Lenze SMV Training Lesson 10: Feedback Monitoring Of Inputs, Outputs, Voltages, And Current

About This Video

This video covers the Lenze AC Tech SMVector Variable Frequency Drive (VFD) parameters associated with monitoring all of your inputs, outputs, voltages and current. These feedback parameters are critical when troubleshooting your drive because they will give you in depth information on how your drive is seeing your motor and application. This will help immensely with troubleshooting any possible issues you might be having with your drive.

Video Transcript

Hello everyone, this is Craig Chamberlin with Precision-Electric at precision-elec or precision-elec.com. We are your industrial service center, motors, drives, controls, automation, panels, PLCs; you name it we can do it. If you have any questions, feel free to give us a call.

This video in particular is going to cover troubleshooting and feedback from your SMvector variable frequency drive. Now you may have gotten everything set up and it may be running just the way you want it, and maybe you just want to verify that your voltages is good, your current is good, and maybe your analog signals are all set up correctly or perhaps things aren’t quite running the way you intended them to run and you need a little more information in order to determine maybe the cause of that failure or the cause of the problem.

Now this drive actually has a whole set of parameters that will give you almost any kind of feedback you might need to troubleshoot your drive, but theres one particular area we cant look at in the program and in the software and we be using a meter for that and thats your digital inputs. So well do the, the meter at the end of the video, well do the digital input monitoring at the end of the video, but for now lets dig into the actual parameters and take a look at what we can see.

If you want to follow along in the manual, which we always encourage you to do, its actually in section 4.5.7 for Diagnostic Parameters and its basically parameter group 500.

Now if I pull up the menu, I can go into parameter group 500, and find 500 will actually give me my fault history. So if I want to look at all of my previous 8 faults, I can actually scroll down through them; in my case they are actually all the same, its a low voltage fault because every time I cut power off to the drive, technically it faults.

If I go to 501, I can actually take a look at my software version, not really that critical for most people, unless you want to match your EPM module, which stores some of your program data with an older version, but for the most part theyre all backwards compatible, so when you get a new EPM, or a new drive, itll support an older EPM set up.

Lets go up to 502, drive ID, again not super important. This is more of a software specification.

505, well skip over 503, thats an internal code. 505 is your DC bus voltage. Now this is actually an important , uh, important value. Your DC bus voltage is actually 1.4 or 1.414 times your input voltage unless youre actually using a single phase 120, then its gonna actually be 230 times 1.414 cause its converting 230 volts into DC voltage so that it can re-output 230 volts. The important thing to take away from this, is this value should always be about 1.4 times whatever youre putting into the drive. So if youre putting in 1-240 it should be 320. For 480, it should be around 670 and for 600 volts, its going to be around, woah lets see 800? Its gonna be pretty close to 7-800 volts. So basically do the math, and make sure that that matches, because this means the input section on your drive is at least working properly.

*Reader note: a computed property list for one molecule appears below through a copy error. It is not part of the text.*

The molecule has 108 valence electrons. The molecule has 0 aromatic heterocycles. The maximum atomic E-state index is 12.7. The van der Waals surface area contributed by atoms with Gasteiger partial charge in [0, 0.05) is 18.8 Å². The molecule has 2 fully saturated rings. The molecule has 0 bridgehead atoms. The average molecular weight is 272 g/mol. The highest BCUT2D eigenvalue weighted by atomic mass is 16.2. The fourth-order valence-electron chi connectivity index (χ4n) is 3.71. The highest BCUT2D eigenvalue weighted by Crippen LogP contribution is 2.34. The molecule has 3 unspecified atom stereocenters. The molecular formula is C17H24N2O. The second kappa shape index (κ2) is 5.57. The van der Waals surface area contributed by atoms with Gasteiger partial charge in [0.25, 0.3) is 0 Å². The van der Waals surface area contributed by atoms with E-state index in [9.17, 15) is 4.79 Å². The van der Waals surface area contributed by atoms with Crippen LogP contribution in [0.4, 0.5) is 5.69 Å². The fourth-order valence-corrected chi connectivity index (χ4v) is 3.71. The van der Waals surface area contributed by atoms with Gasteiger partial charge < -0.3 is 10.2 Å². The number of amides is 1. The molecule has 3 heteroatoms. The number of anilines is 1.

Lets go to 506, 506 is my motor voltage, right now its zero, but if I actually start my motor, let me go back; I can pull 506 up and right now its outputting 19 volts, and that is actually normal cause Im not running my motor at full speed. The drive is designed to output whatever voltage and current is necessary to get you at the speed you want to get. So right now Im actually running 19 volts, so dont be scared if its not your motors rated voltage.

Lets go to 507, that is your load. Thats a percentage of the rated current of the drive. Right now Im pulling 34 percent of my drives rated current, this may be useful for you if youre having load issues or perhaps your drive just isnt running the way you want it to run, and youre trying to figure out just how much current you are pulling on the motor. So I went up a little bit in my speed, but since my load hasnt changed my percentage actually doesnt change, even though I went faster. The load hasnt changed, cause I havent actually put any work on the motor shaft. So thats a good way to determine if youre overloading your drive, or at least getting close to the current limit of your drive.

508 is your motor current. This is actually the motored, the uh current thats going out to the motor itself. So this is different than our drive current, which is a percentage of our total drive capacity. So that was 507, so this is a percentage, 36 percent is of my drives capacity. But if I need to know in amps how much load my motor is actually getting, this tells me its 0.8 amps. Of course, this isnt going to be as accurate as an ammeter that you physically put on the output, but it at least gives you a really good idea of how much current youre putting into your motor at any given moment. And that will change, depending on your load. So you can watch that in real time if you wish.

Parameter 509 gives you your torque. Thats in a percentage of the rated torque of the drive and the motor. So right now it says its only doing 8 percent, which is about right because Im just spinning the shaft, I dont have any actual work on it.

Parameter 510, not a whole lot of use to this one, this your rated power consumption in kilowatts, unless youre calculating your kilowatts-hours and maybe your energy savings, you can use that if youd like.

512, this is your heat sink temperature. Right now it is at 48 degrees, and that is in degrees Celsius. The maximum range is 150. At the beginning of your drive manual itll actually tell you what the maximum operating temperature is for these drives and it is actually 70 degrees Celsius, so Im well within my operating temperature of the drive. Thats a great way to make sure your environment is cool enough and that the drive, while its running is actually staying within tolerance of the heat sink.

520, Im going to show 0 for this. Oh no, I won’t, actually I programmed that because this is my speed pod input. Thats 0 to 10 volts, I can actually monitor if I got a speed pod wired up, which I do right now, I can turn it up and down. I can actually monitor what that 0 to 10 volt reference is, which is really nice because you can make sure you have your speed pod wired up correctly. If it always shows 10 volts or always shows 0 volts, that typically means you just dont have it wired correctly.